(789d) Engineering Recombinant Protein Sensors for Probing Epigenetic States in Live Cells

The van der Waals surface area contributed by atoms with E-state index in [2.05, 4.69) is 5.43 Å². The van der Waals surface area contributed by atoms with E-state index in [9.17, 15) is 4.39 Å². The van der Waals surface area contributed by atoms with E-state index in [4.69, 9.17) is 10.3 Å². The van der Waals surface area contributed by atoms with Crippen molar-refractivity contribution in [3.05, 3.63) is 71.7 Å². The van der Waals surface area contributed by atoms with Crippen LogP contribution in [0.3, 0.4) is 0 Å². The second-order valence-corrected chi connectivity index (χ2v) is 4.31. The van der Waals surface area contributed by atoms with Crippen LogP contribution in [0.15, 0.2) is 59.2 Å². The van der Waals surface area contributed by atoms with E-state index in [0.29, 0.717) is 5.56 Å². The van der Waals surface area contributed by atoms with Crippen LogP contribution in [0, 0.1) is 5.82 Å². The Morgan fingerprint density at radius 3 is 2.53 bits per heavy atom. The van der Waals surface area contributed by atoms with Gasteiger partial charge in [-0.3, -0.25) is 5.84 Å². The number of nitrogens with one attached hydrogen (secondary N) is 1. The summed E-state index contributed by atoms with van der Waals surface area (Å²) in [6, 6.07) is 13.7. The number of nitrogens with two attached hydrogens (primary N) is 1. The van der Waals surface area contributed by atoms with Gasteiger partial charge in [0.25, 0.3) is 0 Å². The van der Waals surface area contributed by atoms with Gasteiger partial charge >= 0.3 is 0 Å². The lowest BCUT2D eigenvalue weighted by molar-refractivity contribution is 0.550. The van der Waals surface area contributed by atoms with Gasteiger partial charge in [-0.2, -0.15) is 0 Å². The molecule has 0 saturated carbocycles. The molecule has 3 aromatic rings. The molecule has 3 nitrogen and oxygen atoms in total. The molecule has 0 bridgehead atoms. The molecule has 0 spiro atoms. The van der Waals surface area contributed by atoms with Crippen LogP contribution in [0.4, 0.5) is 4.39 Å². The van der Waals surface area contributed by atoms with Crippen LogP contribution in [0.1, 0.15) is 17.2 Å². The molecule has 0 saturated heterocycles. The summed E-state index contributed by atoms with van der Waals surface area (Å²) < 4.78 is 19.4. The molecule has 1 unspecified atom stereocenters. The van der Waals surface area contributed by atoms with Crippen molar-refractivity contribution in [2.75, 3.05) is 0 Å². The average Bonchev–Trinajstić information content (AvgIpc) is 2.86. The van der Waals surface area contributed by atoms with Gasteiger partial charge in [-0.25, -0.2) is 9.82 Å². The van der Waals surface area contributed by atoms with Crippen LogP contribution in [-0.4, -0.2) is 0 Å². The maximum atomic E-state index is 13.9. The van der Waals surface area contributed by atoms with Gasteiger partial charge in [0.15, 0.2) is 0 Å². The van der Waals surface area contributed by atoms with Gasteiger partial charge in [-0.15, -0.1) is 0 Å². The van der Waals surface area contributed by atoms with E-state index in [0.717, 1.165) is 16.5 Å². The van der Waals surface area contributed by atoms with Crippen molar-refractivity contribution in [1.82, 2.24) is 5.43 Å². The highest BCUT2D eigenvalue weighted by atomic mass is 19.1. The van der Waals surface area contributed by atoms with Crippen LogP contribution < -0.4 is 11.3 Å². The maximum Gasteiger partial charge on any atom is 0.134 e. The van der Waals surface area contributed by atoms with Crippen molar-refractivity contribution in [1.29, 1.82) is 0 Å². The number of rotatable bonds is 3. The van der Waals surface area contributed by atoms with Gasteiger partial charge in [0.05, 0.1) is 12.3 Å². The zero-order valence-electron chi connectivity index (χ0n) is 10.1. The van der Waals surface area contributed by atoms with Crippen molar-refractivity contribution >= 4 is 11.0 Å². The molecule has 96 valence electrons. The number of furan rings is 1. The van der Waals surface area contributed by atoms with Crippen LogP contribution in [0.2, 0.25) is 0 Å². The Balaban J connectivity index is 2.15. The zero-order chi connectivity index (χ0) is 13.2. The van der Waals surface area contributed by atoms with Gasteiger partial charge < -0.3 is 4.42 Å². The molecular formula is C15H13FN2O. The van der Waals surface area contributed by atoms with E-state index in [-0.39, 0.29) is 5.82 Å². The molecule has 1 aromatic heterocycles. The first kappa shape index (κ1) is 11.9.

Epigenetics is a term that encompasses heritable changes in gene expression that do not change the underlying DNA sequence of the gene. Epigenetic modifications include chemical modifications such as methylation of DNA and acetylation, methylation or phosphorylation of histone protiens. These modifications play a key role in cellular processes such as differentiation. Aberrant changes in epigenetic modifications have been correlated with various types of cancers and neurological disorders. Current detection techniques of epigenetic changes require tedious sample pre-treatments and can be carried out only using a population of cells. Monitoring epigenetic changes in live cells will enable real-time characterization of cell response to various external factors such as environmental chemicals and drugs which are of primary importance to pharmaceutical industry and regulatory affairs agencies. Combined with state-of-the-art fluorescent techniques, we demonstrated the ability of our recombinant sensors in detecting epigenetic changes using both cellular extracts and in situ. The probe is compatible with live cell assays and can sensitively quantify the response of individual cells to drug treatments. The developed platform is ideal for monitoring in live cell changes in the epigenetic state and can be a extremly valuable tool for drug development and toxicology studies.